Last week, Tesco hinted that it would withdraw its plans for an 8,000-home eco-town at Hanley Grange, Cambridgeshire, after the medical charity The Wellcome Trust refused to sell it a crucial piece of land that was needed to proceed.
The likely withdrawal of the proposal by Jarrow Investments, which this newspaper revealed was a front for Britain’s biggest retailer, would be the fourth in a series of departures from the original 15-strong shortlist. It has also emerged that at least one more developer does not yet own the land it wants to develop. The Coltishall Group, which wants to build a 5,000-home eco-town in Norfolk, has not yet been told if the Ministry of Justice (MoJ) will sell the 625-acre site, which it bought off the Ministry of Defence. The MoJ plans to build a 500-place prison there.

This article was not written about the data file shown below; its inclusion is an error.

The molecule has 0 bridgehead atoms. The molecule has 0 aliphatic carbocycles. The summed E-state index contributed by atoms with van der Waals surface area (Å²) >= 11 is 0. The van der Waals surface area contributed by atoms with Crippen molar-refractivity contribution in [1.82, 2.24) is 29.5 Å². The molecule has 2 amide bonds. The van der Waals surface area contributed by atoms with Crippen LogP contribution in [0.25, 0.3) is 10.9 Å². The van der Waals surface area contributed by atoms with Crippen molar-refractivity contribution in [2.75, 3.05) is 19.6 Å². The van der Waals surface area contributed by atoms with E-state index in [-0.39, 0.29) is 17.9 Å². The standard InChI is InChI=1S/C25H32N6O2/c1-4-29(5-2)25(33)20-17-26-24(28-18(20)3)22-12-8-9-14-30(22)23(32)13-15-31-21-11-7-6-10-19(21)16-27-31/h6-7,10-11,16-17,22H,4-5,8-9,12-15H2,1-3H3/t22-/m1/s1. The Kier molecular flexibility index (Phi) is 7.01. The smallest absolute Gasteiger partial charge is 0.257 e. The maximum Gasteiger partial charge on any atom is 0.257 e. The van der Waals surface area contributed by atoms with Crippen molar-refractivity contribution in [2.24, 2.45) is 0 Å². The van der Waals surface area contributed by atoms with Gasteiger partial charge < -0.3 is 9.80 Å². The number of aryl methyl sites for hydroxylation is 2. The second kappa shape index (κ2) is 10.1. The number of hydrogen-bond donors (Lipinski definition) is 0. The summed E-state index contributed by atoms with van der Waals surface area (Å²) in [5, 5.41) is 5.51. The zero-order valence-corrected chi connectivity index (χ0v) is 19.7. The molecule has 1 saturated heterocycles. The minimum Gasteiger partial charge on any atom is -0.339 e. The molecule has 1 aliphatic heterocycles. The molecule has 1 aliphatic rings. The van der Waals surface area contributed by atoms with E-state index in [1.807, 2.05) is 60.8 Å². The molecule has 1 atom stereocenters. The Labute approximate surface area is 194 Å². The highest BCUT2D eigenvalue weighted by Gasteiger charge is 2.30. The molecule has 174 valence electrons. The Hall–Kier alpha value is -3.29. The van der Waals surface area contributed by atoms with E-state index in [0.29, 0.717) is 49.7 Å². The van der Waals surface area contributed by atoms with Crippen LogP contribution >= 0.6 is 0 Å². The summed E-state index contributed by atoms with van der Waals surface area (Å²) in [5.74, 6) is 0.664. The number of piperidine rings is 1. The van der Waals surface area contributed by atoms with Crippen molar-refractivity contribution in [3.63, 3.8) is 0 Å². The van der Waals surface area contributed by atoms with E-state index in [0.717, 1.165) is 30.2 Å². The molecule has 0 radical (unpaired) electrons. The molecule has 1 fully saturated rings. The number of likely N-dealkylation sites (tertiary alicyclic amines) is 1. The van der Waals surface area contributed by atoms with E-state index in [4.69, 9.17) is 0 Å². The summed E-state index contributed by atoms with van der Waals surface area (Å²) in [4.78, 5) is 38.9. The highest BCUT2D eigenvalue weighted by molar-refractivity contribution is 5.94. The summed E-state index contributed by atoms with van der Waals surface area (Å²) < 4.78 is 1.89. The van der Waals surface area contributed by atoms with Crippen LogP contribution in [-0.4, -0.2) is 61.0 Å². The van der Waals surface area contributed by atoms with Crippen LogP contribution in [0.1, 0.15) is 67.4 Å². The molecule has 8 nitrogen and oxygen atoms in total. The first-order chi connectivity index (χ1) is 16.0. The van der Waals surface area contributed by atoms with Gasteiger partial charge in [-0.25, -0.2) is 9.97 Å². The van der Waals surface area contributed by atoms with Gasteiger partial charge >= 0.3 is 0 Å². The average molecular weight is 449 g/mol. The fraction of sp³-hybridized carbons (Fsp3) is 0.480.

Another source involved with the selection process said that civil servants were now going back to developers who originally submitted bids but did not make it on to the final shortlist, in order to boost numbers, in case Gordon Brown refuses to back down.
The source said: “That would be an insurance policy, to make sure there were ten. Some of those shortlisted are now clearly duds, so they have to have more up their sleeve that are not as obviously embarrassing.”
Last night, Grant Shapps, the shadow housing minister, said: “Ministers have taken a good concept of building new green housing and have managed to destroy their own project by trampling over local democracy and systematically downgrading the green credentials of eco-towns to the point where they’ll be less environmentally friendly than all other housing built at the same time.”
The government believes the new towns will combat the growing housing crisis in an environmentally friendly way. But the policy has come up against many high profile critics, including Lord Rogers, the Labour peer and former government adviser on cities, who branded eco-towns as “one of the biggest mistakes government can make”.